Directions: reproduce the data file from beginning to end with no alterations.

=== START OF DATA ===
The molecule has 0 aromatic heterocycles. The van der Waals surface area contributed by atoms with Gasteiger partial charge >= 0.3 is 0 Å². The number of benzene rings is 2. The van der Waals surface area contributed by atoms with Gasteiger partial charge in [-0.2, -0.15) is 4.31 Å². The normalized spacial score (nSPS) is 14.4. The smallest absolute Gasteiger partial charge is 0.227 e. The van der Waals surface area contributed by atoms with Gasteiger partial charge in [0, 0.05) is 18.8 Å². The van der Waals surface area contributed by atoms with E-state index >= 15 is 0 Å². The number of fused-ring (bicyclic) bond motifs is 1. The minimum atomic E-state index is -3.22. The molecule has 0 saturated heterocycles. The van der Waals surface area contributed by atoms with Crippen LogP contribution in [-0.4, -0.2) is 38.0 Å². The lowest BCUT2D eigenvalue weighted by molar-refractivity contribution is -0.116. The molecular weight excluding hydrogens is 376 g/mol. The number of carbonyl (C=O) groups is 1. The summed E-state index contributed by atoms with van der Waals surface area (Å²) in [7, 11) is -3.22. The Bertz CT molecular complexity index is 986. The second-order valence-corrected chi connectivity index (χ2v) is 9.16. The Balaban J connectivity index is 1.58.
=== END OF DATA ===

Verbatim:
The molecule has 0 aromatic heterocycles. The van der Waals surface area contributed by atoms with Gasteiger partial charge >= 0.3 is 0 Å². The number of benzene rings is 2. The van der Waals surface area contributed by atoms with Gasteiger partial charge in [-0.2, -0.15) is 4.31 Å². The normalized spacial score (nSPS) is 14.4. The smallest absolute Gasteiger partial charge is 0.227 e. The van der Waals surface area contributed by atoms with Gasteiger partial charge in [0, 0.05) is 18.8 Å². The van der Waals surface area contributed by atoms with E-state index >= 15 is 0 Å². The number of fused-ring (bicyclic) bond motifs is 1. The minimum atomic E-state index is -3.22. The molecule has 0 saturated heterocycles. The van der Waals surface area contributed by atoms with Crippen LogP contribution in [-0.4, -0.2) is 38.0 Å². The lowest BCUT2D eigenvalue weighted by molar-refractivity contribution is -0.116. The molecular weight excluding hydrogens is 376 g/mol. The number of carbonyl (C=O) groups is 1. The summed E-state index contributed by atoms with van der Waals surface area (Å²) in [7, 11) is -3.22. The Bertz CT molecular complexity index is 986. The second-order valence-corrected chi connectivity index (χ2v) is 9.16. The Balaban J connectivity index is 1.58.